Donovan let out a sigh of relief as he slipped into one of the servant’s entrances to the library, having only just managed to avoid Lady Lortimar’s eye and found the privacy he sought at last.
Once he had got comfortable, he reached into the inside of his jacket to find the letters he had stowed there. A few years ago, he had written a paper arguing against the merit of the Smith geological map. A few weeks later, he had received a letter from Emma Bradford informing him that he was quite incorrect about several assertions. He took the time to reply and correct where he felt she was mistaken. Although it may have begun a bit contentiously, their letters quickly warmed up and became amicable and then friendly.
Donovan’s feelings about Emma had always been a bit complicated, but recently he could not get her out of his head. Her most recent letter had been different though. The tone was always pleasant and friendly, regardless of the topic, but this time she was open, forward. She had asked of him something, something she had never done before, and said she wanted to meet him.
The prospect of meeting her, of meeting the one woman Donovan believed made any real effort to understand him, excited him. He was rereading the letter for the third time that day. He was also deeply interested in some of her phrasing. She said she “was wanting of the company of a gentleman”. What could she want a gentleman for? His mind swam with possibilities.
He was so engrossed that he flinched slightly in surprise when he heard the door to the library open. He looked up to see with a mixture of relief and frustration that it was his brother Alistair.
“Thought I saw you sneaking off in here,” Alistair said with a haughty laugh, “What? Need to recover from all the fawning? Isn’t that the worst.” He clucked his tongue and tossed a nut into the air, catching it in his mouth. He had smuggled some of them from the ballroom away with him, typical Alistair. Instead of leaving, like Donovan would have much preferred, he leaned against a table by the door. “Reading that letter from Lady Cheek, again?”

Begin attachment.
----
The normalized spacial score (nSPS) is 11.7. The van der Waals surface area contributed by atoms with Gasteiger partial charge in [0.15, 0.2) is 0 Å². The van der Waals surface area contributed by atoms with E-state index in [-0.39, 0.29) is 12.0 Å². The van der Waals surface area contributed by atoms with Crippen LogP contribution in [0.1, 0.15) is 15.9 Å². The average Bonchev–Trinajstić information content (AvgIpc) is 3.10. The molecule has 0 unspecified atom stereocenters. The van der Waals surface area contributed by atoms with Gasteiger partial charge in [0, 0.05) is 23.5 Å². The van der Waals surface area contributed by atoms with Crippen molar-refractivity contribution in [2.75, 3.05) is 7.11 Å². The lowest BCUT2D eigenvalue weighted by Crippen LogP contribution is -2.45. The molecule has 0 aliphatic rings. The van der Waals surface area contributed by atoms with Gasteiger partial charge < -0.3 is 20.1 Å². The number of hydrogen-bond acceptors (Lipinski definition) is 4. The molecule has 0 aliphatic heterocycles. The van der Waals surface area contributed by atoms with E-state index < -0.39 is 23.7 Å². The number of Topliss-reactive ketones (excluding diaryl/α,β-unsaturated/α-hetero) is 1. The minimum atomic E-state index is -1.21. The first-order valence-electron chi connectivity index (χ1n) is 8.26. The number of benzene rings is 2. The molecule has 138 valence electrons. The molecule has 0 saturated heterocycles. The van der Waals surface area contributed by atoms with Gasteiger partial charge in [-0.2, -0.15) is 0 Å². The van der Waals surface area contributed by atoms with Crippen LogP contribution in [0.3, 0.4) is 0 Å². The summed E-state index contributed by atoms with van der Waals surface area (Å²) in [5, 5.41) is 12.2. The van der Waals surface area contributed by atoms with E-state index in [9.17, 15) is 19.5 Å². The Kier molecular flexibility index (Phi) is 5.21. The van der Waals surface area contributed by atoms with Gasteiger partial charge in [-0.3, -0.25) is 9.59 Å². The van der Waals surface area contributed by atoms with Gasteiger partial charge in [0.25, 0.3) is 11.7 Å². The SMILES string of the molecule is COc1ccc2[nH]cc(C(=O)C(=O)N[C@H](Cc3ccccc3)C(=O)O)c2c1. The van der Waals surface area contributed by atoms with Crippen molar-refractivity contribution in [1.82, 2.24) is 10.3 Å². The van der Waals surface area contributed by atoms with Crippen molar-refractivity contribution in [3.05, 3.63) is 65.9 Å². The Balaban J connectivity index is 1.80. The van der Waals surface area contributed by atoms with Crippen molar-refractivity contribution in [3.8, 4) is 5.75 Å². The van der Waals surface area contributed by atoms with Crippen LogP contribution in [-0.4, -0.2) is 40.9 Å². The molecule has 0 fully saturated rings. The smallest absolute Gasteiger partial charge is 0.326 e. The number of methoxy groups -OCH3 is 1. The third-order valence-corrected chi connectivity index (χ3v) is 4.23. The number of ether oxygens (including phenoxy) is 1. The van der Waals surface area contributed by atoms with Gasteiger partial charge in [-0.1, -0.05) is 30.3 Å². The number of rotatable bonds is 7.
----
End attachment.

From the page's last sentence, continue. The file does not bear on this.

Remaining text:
“I told you not to call her that,” Donovan said, frowning. Over the years he had grown accustomed to his younger brother’s attitude and was tolerant of more than he perhaps should be, but he would not abide his brother insulting a woman, any woman, in his presence.
“My apologies, brother. Please, when you get around to responding to that letter, make sure and give dear Emma your brother’s regards,” Alistair informed him. This immediately soured Donovan’s mood all the more. Alistair had chosen to remind him of the fact that he had managed to read a portion of his letter collection, something that needled Donovan quite a bit.
“Why are you here? Did the food and dance lose its allure to you? Is harassing me the only way you can make life taste sweet on your lips again?” Donovan asked, letting a bit of the bitterness towards his brother slip out.
Alistair sneered, “Believe it or not I’m here to help you.”
“Help me?” Donovan asked with confusion.
“You are in here swooning over a woman who you only know from a handful of letters while there are a dozen proper ladies who would be beating down the door to meet you if they knew you were in here.” He pointed in the direction of the door. “That’s where you need to be, not in here fantasizing.”
“What is it about Emma that you find so unacceptable?” Donovan questioned, piercing through his brother’s double talk with familiar ease.
“Where do you think I came up with the title I bestowed upon her? Lady Cheek?” Alistair said flatly. “Imagine the gall of a woman who writes a man to argue with him. She has a lot of opinions, and she only voices more as the letters go on. Do you think that’s any sort of woman you should be associating with? She’s going to make you look bad, mark my words, Donovan.”